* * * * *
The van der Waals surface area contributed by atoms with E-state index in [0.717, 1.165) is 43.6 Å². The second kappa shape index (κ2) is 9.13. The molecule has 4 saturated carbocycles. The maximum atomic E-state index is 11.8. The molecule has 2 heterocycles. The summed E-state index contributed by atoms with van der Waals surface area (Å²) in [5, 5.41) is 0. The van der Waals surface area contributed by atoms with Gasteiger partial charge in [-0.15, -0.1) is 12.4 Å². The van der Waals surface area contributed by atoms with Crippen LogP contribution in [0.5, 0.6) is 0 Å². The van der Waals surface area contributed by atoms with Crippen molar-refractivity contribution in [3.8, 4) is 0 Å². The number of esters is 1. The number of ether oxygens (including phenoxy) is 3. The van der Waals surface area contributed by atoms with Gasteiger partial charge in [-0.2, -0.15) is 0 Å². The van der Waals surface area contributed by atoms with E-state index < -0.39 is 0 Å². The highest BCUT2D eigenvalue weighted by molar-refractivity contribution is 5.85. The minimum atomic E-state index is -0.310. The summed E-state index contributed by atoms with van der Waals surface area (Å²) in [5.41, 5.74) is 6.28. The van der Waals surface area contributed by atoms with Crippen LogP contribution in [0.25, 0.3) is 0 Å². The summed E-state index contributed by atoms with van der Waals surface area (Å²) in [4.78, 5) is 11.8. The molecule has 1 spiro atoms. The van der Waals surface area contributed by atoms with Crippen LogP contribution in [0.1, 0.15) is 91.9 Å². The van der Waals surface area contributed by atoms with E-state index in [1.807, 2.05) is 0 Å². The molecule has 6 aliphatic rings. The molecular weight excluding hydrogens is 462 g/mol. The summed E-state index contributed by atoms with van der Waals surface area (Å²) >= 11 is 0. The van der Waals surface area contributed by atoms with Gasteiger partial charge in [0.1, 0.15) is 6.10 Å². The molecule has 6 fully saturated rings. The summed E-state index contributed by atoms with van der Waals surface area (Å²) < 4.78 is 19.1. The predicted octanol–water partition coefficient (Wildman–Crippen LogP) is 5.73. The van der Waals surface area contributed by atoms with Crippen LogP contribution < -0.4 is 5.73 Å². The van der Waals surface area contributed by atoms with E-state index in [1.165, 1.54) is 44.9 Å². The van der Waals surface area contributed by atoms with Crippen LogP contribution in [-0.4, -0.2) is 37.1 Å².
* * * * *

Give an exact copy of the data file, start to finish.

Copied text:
The van der Waals surface area contributed by atoms with E-state index in [0.717, 1.165) is 43.6 Å². The second kappa shape index (κ2) is 9.13. The molecule has 4 saturated carbocycles. The maximum atomic E-state index is 11.8. The molecule has 2 heterocycles. The summed E-state index contributed by atoms with van der Waals surface area (Å²) in [5, 5.41) is 0. The van der Waals surface area contributed by atoms with Gasteiger partial charge in [-0.15, -0.1) is 12.4 Å². The van der Waals surface area contributed by atoms with Crippen LogP contribution in [0.5, 0.6) is 0 Å². The van der Waals surface area contributed by atoms with Crippen molar-refractivity contribution in [3.8, 4) is 0 Å². The number of esters is 1. The number of ether oxygens (including phenoxy) is 3. The van der Waals surface area contributed by atoms with Gasteiger partial charge in [-0.2, -0.15) is 0 Å². The van der Waals surface area contributed by atoms with E-state index < -0.39 is 0 Å². The highest BCUT2D eigenvalue weighted by molar-refractivity contribution is 5.85. The minimum atomic E-state index is -0.310. The summed E-state index contributed by atoms with van der Waals surface area (Å²) in [5.41, 5.74) is 6.28. The van der Waals surface area contributed by atoms with Crippen LogP contribution in [0.25, 0.3) is 0 Å². The summed E-state index contributed by atoms with van der Waals surface area (Å²) in [4.78, 5) is 11.8. The molecule has 1 spiro atoms. The van der Waals surface area contributed by atoms with Crippen LogP contribution in [0.1, 0.15) is 91.9 Å². The van der Waals surface area contributed by atoms with E-state index in [1.807, 2.05) is 0 Å². The molecule has 6 aliphatic rings. The molecular weight excluding hydrogens is 462 g/mol. The summed E-state index contributed by atoms with van der Waals surface area (Å²) >= 11 is 0. The van der Waals surface area contributed by atoms with Gasteiger partial charge in [0.1, 0.15) is 6.10 Å². The molecule has 6 fully saturated rings. The summed E-state index contributed by atoms with van der Waals surface area (Å²) < 4.78 is 19.1. The predicted octanol–water partition coefficient (Wildman–Crippen LogP) is 5.73. The van der Waals surface area contributed by atoms with Crippen LogP contribution < -0.4 is 5.73 Å². The van der Waals surface area contributed by atoms with E-state index in [1.165, 1.54) is 44.9 Å². The van der Waals surface area contributed by atoms with Crippen LogP contribution in [-0.4, -0.2) is 37.1 Å².